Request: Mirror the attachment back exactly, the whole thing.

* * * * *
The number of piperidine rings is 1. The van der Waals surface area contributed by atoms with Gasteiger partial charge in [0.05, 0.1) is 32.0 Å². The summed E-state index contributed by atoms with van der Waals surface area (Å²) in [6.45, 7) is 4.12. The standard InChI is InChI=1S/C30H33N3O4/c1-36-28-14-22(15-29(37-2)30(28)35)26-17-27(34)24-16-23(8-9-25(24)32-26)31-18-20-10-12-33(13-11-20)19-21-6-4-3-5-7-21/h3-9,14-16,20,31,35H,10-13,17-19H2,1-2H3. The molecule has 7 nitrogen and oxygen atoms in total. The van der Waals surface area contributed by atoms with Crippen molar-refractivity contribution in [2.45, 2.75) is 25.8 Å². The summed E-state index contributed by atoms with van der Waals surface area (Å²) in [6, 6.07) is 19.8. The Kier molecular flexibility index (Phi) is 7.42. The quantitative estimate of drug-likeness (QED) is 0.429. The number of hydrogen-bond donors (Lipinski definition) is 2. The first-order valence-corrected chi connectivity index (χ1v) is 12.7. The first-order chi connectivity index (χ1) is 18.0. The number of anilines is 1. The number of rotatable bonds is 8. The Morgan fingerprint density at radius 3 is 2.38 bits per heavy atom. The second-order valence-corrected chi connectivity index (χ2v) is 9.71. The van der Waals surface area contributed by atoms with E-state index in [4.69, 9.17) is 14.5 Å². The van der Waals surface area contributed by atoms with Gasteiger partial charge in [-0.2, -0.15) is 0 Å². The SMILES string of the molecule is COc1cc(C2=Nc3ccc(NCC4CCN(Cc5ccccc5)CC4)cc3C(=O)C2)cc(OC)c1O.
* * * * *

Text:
The number of piperidine rings is 1. The van der Waals surface area contributed by atoms with Gasteiger partial charge in [0.05, 0.1) is 32.0 Å². The summed E-state index contributed by atoms with van der Waals surface area (Å²) in [6.45, 7) is 4.12. The standard InChI is InChI=1S/C30H33N3O4/c1-36-28-14-22(15-29(37-2)30(28)35)26-17-27(34)24-16-23(8-9-25(24)32-26)31-18-20-10-12-33(13-11-20)19-21-6-4-3-5-7-21/h3-9,14-16,20,31,35H,10-13,17-19H2,1-2H3. The molecule has 7 nitrogen and oxygen atoms in total. The van der Waals surface area contributed by atoms with Crippen molar-refractivity contribution in [2.45, 2.75) is 25.8 Å². The summed E-state index contributed by atoms with van der Waals surface area (Å²) in [6, 6.07) is 19.8. The Kier molecular flexibility index (Phi) is 7.42. The quantitative estimate of drug-likeness (QED) is 0.429. The number of hydrogen-bond donors (Lipinski definition) is 2. The first-order valence-corrected chi connectivity index (χ1v) is 12.7. The first-order chi connectivity index (χ1) is 18.0. The number of anilines is 1. The number of rotatable bonds is 8. The Morgan fingerprint density at radius 3 is 2.38 bits per heavy atom. The second-order valence-corrected chi connectivity index (χ2v) is 9.71. The van der Waals surface area contributed by atoms with E-state index in [4.69, 9.17) is 14.5 Å². The van der Waals surface area contributed by atoms with Gasteiger partial charge in [-0.2, -0.15) is 0 Å². The SMILES string of the molecule is COc1cc(C2=Nc3ccc(NCC4CCN(Cc5ccccc5)CC4)cc3C(=O)C2)cc(OC)c1O.